Review: Driver Jamuna

shoulders. She seems to have relished playing this role and delivers a commanding performance.

Driver Jamuna review

Film: Driver Jamuna
Director: Kinslin
Cast: Aishwarya Rajesh, Aadukalam Naren, Abhishek and Manikandan among others
Cinematography: Gokul Benoy
Music: Ghibran
Rating: 3.25 stars

Director Kinslin, who directed the gripping action thriller ‘Vathikuchi’, comes up with an action entertainer that first starts off as a thriller and then slowly turns into a revenge drama.

Without doubt, the plot is fresh. It revolves around Jamuna( Aishwarya Rajesh) who works as a cab driver.

Having lost her father, who was a cab driver, she now has to take care of her mother, who has fallen sick.

A calm, bold, confident woman, Jamuna patiently deals with the raw deal life has dealt her.

It is at this time that one day, she gets a booking to a far-off place. As she makes her way to pick up her passengers, she notices that there are three of them. Little does she know then that they are gangsters who have been engaged to murder a big political leader (Aadukalam Naren) and that they are on their way to commit the crime.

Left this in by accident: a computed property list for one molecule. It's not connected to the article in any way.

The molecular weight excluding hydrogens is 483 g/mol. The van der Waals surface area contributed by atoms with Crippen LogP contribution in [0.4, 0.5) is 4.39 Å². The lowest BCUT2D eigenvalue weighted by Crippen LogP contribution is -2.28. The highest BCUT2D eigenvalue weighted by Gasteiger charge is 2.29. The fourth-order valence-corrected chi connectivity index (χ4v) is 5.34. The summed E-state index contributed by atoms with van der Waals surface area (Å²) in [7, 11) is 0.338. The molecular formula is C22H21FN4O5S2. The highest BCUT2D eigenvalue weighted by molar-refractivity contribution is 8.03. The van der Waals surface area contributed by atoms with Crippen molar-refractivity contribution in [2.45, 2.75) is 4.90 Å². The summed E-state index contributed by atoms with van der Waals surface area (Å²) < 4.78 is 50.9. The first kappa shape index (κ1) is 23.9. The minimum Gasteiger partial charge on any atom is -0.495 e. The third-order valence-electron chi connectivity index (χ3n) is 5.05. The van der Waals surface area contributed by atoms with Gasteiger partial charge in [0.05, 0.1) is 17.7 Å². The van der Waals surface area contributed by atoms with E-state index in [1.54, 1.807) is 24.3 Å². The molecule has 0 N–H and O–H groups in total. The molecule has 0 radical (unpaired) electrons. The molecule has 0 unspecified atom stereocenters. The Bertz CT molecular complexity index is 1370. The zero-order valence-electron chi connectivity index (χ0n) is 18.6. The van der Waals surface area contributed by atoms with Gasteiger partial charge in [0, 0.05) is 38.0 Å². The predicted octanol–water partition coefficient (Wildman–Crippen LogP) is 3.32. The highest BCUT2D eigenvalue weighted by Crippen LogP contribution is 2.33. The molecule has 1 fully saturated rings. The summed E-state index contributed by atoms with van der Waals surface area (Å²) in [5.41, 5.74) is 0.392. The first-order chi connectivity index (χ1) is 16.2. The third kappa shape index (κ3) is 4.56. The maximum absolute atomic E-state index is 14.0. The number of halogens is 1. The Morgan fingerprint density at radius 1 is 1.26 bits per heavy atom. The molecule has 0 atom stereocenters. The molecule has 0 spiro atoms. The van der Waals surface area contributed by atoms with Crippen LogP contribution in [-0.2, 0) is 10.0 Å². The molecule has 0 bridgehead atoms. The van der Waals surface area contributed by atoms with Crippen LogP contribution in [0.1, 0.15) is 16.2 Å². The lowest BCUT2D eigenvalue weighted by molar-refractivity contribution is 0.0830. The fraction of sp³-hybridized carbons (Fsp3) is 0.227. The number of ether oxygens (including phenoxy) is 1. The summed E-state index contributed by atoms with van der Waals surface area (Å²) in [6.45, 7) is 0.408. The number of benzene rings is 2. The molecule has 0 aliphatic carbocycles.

However, she doesn’t get good vibes and initially decides to turn down their request to drop them at their destination.

With one of the gangsters pointing out to the others that a woman cab driver will be easy to control than a male, the youngest of the trio comes up to her and pleads with her, saying that they are cooks who are on their way to cooking a wedding feast and that they are late for the reception. She reluctantly agrees and lets them into her car. What happens then is what the film is all about.

The film is full of surprises and there are quite a number of unexpected twists happening in the plot.

There are a few logical lapses in the film’s story, which dent its credibility. Nevertheless, it still manages to end up as a fairly engaging entertainer.

Aishwarya Rajesh impresses yet again, effortlessly carrying the entire film on her shoulders. She seems to have relished playing this role and delivers a commanding performance.

Ghibran’s background score is perfect and Gokul Benoy’s visuals are neat and enjoyable.

Kinslin’s ‘Driver Jamuna’ might not be as impressive as his ‘Vathikuchi’ but it nevertheless manages to keep you engaged with its twists and turns.